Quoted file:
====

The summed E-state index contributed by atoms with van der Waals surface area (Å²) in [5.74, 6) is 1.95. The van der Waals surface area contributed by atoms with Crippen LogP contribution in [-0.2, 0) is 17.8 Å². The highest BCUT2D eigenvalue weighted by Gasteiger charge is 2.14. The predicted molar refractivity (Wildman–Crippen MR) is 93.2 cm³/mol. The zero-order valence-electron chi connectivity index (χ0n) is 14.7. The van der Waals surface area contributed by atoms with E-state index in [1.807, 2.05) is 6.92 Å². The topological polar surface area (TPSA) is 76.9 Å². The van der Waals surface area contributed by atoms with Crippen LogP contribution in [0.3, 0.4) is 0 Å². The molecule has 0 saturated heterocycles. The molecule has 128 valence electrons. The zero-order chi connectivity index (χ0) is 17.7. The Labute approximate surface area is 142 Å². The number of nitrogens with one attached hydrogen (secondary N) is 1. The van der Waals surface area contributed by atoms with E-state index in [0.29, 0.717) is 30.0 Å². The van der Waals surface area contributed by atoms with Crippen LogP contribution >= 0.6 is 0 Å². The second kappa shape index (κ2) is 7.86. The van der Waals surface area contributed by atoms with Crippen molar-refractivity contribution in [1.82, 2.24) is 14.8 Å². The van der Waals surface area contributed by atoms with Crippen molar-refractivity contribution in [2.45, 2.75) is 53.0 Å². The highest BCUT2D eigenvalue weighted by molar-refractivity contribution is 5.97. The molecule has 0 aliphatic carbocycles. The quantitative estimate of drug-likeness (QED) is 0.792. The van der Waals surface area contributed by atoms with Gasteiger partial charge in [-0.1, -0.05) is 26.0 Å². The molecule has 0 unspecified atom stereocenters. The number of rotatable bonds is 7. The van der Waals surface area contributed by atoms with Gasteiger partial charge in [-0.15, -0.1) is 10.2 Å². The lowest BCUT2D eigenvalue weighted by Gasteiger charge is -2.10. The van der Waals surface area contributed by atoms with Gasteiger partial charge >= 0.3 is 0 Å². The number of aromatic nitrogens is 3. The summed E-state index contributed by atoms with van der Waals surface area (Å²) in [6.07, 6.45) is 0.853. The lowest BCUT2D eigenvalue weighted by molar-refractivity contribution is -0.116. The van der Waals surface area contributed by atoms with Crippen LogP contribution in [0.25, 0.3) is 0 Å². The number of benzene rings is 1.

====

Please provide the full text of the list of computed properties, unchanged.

The summed E-state index contributed by atoms with van der Waals surface area (Å²) in [5.74, 6) is 1.95. The van der Waals surface area contributed by atoms with Crippen LogP contribution in [-0.2, 0) is 17.8 Å². The highest BCUT2D eigenvalue weighted by Gasteiger charge is 2.14. The predicted molar refractivity (Wildman–Crippen MR) is 93.2 cm³/mol. The zero-order valence-electron chi connectivity index (χ0n) is 14.7. The van der Waals surface area contributed by atoms with E-state index in [1.807, 2.05) is 6.92 Å². The topological polar surface area (TPSA) is 76.9 Å². The van der Waals surface area contributed by atoms with Crippen LogP contribution in [0.3, 0.4) is 0 Å². The molecule has 0 saturated heterocycles. The molecule has 128 valence electrons. The zero-order chi connectivity index (χ0) is 17.7. The Labute approximate surface area is 142 Å². The number of nitrogens with one attached hydrogen (secondary N) is 1. The van der Waals surface area contributed by atoms with E-state index in [0.29, 0.717) is 30.0 Å². The van der Waals surface area contributed by atoms with Crippen LogP contribution >= 0.6 is 0 Å². The second kappa shape index (κ2) is 7.86. The van der Waals surface area contributed by atoms with Crippen molar-refractivity contribution in [1.82, 2.24) is 14.8 Å². The van der Waals surface area contributed by atoms with Crippen molar-refractivity contribution in [2.45, 2.75) is 53.0 Å². The highest BCUT2D eigenvalue weighted by molar-refractivity contribution is 5.97. The molecule has 0 aliphatic carbocycles. The quantitative estimate of drug-likeness (QED) is 0.792. The van der Waals surface area contributed by atoms with Gasteiger partial charge in [-0.1, -0.05) is 26.0 Å². The molecule has 0 unspecified atom stereocenters. The number of rotatable bonds is 7. The van der Waals surface area contributed by atoms with Gasteiger partial charge in [-0.15, -0.1) is 10.2 Å². The lowest BCUT2D eigenvalue weighted by Gasteiger charge is -2.10. The van der Waals surface area contributed by atoms with Gasteiger partial charge >= 0.3 is 0 Å². The number of aromatic nitrogens is 3. The summed E-state index contributed by atoms with van der Waals surface area (Å²) in [6.07, 6.45) is 0.853. The lowest BCUT2D eigenvalue weighted by molar-refractivity contribution is -0.116. The van der Waals surface area contributed by atoms with Crippen LogP contribution in [0.25, 0.3) is 0 Å². The number of benzene rings is 1.